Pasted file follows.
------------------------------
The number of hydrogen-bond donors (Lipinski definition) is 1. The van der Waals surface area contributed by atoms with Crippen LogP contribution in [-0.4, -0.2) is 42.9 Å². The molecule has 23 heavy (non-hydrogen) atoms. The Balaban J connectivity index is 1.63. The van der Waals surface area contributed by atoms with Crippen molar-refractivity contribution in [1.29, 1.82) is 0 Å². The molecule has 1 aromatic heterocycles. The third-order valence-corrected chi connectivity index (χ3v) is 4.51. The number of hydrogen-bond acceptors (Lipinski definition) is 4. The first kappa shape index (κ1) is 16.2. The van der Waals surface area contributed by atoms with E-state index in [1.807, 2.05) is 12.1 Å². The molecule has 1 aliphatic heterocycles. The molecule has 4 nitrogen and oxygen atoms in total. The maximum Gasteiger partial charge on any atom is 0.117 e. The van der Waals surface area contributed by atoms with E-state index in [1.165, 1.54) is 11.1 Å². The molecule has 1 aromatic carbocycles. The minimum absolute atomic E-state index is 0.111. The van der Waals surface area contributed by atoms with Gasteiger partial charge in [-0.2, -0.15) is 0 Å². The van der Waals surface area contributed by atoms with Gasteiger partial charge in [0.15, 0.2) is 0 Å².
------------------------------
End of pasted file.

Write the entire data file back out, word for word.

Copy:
The number of hydrogen-bond donors (Lipinski definition) is 1. The van der Waals surface area contributed by atoms with Crippen LogP contribution in [-0.4, -0.2) is 42.9 Å². The molecule has 23 heavy (non-hydrogen) atoms. The Balaban J connectivity index is 1.63. The van der Waals surface area contributed by atoms with Crippen molar-refractivity contribution in [1.29, 1.82) is 0 Å². The molecule has 1 aromatic heterocycles. The third-order valence-corrected chi connectivity index (χ3v) is 4.51. The number of hydrogen-bond acceptors (Lipinski definition) is 4. The first kappa shape index (κ1) is 16.2. The van der Waals surface area contributed by atoms with E-state index in [1.807, 2.05) is 12.1 Å². The molecule has 1 aliphatic heterocycles. The molecule has 4 nitrogen and oxygen atoms in total. The maximum Gasteiger partial charge on any atom is 0.117 e. The van der Waals surface area contributed by atoms with E-state index in [1.165, 1.54) is 11.1 Å². The molecule has 1 aromatic carbocycles. The minimum absolute atomic E-state index is 0.111. The van der Waals surface area contributed by atoms with Gasteiger partial charge in [-0.2, -0.15) is 0 Å². The van der Waals surface area contributed by atoms with Gasteiger partial charge in [0.15, 0.2) is 0 Å².